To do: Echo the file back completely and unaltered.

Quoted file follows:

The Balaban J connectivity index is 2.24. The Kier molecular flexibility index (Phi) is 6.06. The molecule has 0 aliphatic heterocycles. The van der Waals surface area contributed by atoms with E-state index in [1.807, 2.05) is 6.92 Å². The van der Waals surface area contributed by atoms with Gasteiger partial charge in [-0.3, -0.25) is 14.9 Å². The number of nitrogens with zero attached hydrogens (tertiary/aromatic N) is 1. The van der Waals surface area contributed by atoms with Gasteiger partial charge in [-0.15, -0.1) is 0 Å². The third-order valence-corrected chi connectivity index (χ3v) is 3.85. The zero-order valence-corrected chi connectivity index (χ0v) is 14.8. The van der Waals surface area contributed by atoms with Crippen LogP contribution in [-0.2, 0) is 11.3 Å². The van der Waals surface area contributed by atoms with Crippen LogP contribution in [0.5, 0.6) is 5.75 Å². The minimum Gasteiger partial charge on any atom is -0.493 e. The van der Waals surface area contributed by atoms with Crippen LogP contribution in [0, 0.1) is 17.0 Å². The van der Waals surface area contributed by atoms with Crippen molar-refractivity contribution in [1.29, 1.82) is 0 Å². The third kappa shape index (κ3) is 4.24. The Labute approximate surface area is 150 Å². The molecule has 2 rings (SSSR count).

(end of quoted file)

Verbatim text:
The Balaban J connectivity index is 2.24. The Kier molecular flexibility index (Phi) is 6.06. The molecule has 0 aliphatic heterocycles. The van der Waals surface area contributed by atoms with E-state index in [1.807, 2.05) is 6.92 Å². The van der Waals surface area contributed by atoms with Gasteiger partial charge in [-0.3, -0.25) is 14.9 Å². The number of nitrogens with zero attached hydrogens (tertiary/aromatic N) is 1. The van der Waals surface area contributed by atoms with Gasteiger partial charge in [-0.15, -0.1) is 0 Å². The third-order valence-corrected chi connectivity index (χ3v) is 3.85. The zero-order valence-corrected chi connectivity index (χ0v) is 14.8. The van der Waals surface area contributed by atoms with Crippen LogP contribution in [-0.2, 0) is 11.3 Å². The van der Waals surface area contributed by atoms with Crippen LogP contribution in [0.5, 0.6) is 5.75 Å². The minimum Gasteiger partial charge on any atom is -0.493 e. The van der Waals surface area contributed by atoms with Crippen LogP contribution in [0, 0.1) is 17.0 Å². The van der Waals surface area contributed by atoms with Crippen molar-refractivity contribution in [1.29, 1.82) is 0 Å². The third kappa shape index (κ3) is 4.24. The Labute approximate surface area is 150 Å². The molecule has 2 rings (SSSR count).